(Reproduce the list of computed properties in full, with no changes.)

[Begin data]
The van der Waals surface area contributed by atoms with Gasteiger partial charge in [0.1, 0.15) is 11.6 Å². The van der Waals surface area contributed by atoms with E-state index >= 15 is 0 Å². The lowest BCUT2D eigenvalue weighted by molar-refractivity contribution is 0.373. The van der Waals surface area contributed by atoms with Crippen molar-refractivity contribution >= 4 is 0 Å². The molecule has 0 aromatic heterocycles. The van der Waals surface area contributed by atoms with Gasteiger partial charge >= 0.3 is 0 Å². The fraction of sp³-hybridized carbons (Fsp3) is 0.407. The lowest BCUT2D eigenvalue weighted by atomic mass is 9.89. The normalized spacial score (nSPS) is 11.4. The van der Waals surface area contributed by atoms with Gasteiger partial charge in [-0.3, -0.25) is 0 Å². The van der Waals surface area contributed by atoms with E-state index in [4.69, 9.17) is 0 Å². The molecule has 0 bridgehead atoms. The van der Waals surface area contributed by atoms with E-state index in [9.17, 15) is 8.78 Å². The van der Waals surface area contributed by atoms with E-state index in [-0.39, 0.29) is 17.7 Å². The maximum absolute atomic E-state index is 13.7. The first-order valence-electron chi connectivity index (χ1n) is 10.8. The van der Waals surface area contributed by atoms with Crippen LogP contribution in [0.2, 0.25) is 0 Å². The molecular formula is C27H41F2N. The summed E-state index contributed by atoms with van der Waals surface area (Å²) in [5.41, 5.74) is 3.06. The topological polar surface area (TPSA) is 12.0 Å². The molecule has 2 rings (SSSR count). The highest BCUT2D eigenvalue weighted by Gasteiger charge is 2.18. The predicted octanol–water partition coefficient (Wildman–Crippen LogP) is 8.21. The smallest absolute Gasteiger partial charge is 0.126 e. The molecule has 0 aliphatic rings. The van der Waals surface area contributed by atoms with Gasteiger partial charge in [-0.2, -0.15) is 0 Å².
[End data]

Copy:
The van der Waals surface area contributed by atoms with Gasteiger partial charge in [0.1, 0.15) is 11.6 Å². The van der Waals surface area contributed by atoms with E-state index >= 15 is 0 Å². The lowest BCUT2D eigenvalue weighted by molar-refractivity contribution is 0.373. The van der Waals surface area contributed by atoms with Crippen molar-refractivity contribution >= 4 is 0 Å². The molecule has 0 aromatic heterocycles. The van der Waals surface area contributed by atoms with Gasteiger partial charge >= 0.3 is 0 Å². The fraction of sp³-hybridized carbons (Fsp3) is 0.407. The lowest BCUT2D eigenvalue weighted by atomic mass is 9.89. The normalized spacial score (nSPS) is 11.4. The van der Waals surface area contributed by atoms with Gasteiger partial charge in [-0.3, -0.25) is 0 Å². The van der Waals surface area contributed by atoms with E-state index in [4.69, 9.17) is 0 Å². The molecule has 0 bridgehead atoms. The van der Waals surface area contributed by atoms with E-state index in [9.17, 15) is 8.78 Å². The van der Waals surface area contributed by atoms with E-state index in [-0.39, 0.29) is 17.7 Å². The maximum absolute atomic E-state index is 13.7. The first-order valence-electron chi connectivity index (χ1n) is 10.8. The van der Waals surface area contributed by atoms with Crippen LogP contribution in [0.2, 0.25) is 0 Å². The molecular formula is C27H41F2N. The summed E-state index contributed by atoms with van der Waals surface area (Å²) in [5.41, 5.74) is 3.06. The topological polar surface area (TPSA) is 12.0 Å². The molecule has 2 rings (SSSR count). The highest BCUT2D eigenvalue weighted by Gasteiger charge is 2.18. The predicted octanol–water partition coefficient (Wildman–Crippen LogP) is 8.21. The smallest absolute Gasteiger partial charge is 0.126 e. The molecule has 0 aliphatic rings. The van der Waals surface area contributed by atoms with Gasteiger partial charge in [-0.2, -0.15) is 0 Å².